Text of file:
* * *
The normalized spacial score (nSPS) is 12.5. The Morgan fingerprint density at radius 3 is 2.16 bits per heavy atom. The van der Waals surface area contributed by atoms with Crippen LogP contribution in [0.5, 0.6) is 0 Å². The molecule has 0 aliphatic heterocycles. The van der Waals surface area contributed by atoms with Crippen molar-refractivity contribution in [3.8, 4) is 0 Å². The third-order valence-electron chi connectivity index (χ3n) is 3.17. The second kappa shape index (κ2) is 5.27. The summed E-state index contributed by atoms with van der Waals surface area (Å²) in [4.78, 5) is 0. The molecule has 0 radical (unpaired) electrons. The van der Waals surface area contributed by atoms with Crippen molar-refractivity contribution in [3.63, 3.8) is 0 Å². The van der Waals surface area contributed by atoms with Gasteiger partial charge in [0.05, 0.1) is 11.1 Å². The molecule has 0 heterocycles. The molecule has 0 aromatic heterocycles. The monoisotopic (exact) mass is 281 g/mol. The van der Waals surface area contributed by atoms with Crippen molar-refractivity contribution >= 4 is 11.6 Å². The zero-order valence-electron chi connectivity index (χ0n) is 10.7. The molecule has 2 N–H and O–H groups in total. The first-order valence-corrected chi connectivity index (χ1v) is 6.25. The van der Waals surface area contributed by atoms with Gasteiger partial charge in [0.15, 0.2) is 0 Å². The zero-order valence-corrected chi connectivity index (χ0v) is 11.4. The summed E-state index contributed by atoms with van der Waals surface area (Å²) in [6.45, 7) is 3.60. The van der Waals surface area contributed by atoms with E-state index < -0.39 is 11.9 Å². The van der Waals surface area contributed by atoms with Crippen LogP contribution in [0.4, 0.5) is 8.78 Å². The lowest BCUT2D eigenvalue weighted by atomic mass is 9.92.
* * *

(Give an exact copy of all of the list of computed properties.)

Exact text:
The normalized spacial score (nSPS) is 12.5. The Morgan fingerprint density at radius 3 is 2.16 bits per heavy atom. The van der Waals surface area contributed by atoms with Crippen LogP contribution in [0.5, 0.6) is 0 Å². The molecule has 0 aliphatic heterocycles. The van der Waals surface area contributed by atoms with Crippen molar-refractivity contribution in [3.8, 4) is 0 Å². The third-order valence-electron chi connectivity index (χ3n) is 3.17. The second kappa shape index (κ2) is 5.27. The summed E-state index contributed by atoms with van der Waals surface area (Å²) in [4.78, 5) is 0. The molecule has 0 radical (unpaired) electrons. The van der Waals surface area contributed by atoms with Crippen molar-refractivity contribution in [3.63, 3.8) is 0 Å². The van der Waals surface area contributed by atoms with Gasteiger partial charge in [0.05, 0.1) is 11.1 Å². The molecule has 0 heterocycles. The molecule has 0 aromatic heterocycles. The monoisotopic (exact) mass is 281 g/mol. The van der Waals surface area contributed by atoms with Crippen molar-refractivity contribution >= 4 is 11.6 Å². The zero-order valence-electron chi connectivity index (χ0n) is 10.7. The molecule has 2 N–H and O–H groups in total. The first-order valence-corrected chi connectivity index (χ1v) is 6.25. The van der Waals surface area contributed by atoms with Gasteiger partial charge in [0.15, 0.2) is 0 Å². The zero-order valence-corrected chi connectivity index (χ0v) is 11.4. The summed E-state index contributed by atoms with van der Waals surface area (Å²) in [6.45, 7) is 3.60. The van der Waals surface area contributed by atoms with E-state index < -0.39 is 11.9 Å². The van der Waals surface area contributed by atoms with Crippen LogP contribution in [0.4, 0.5) is 8.78 Å². The lowest BCUT2D eigenvalue weighted by atomic mass is 9.92.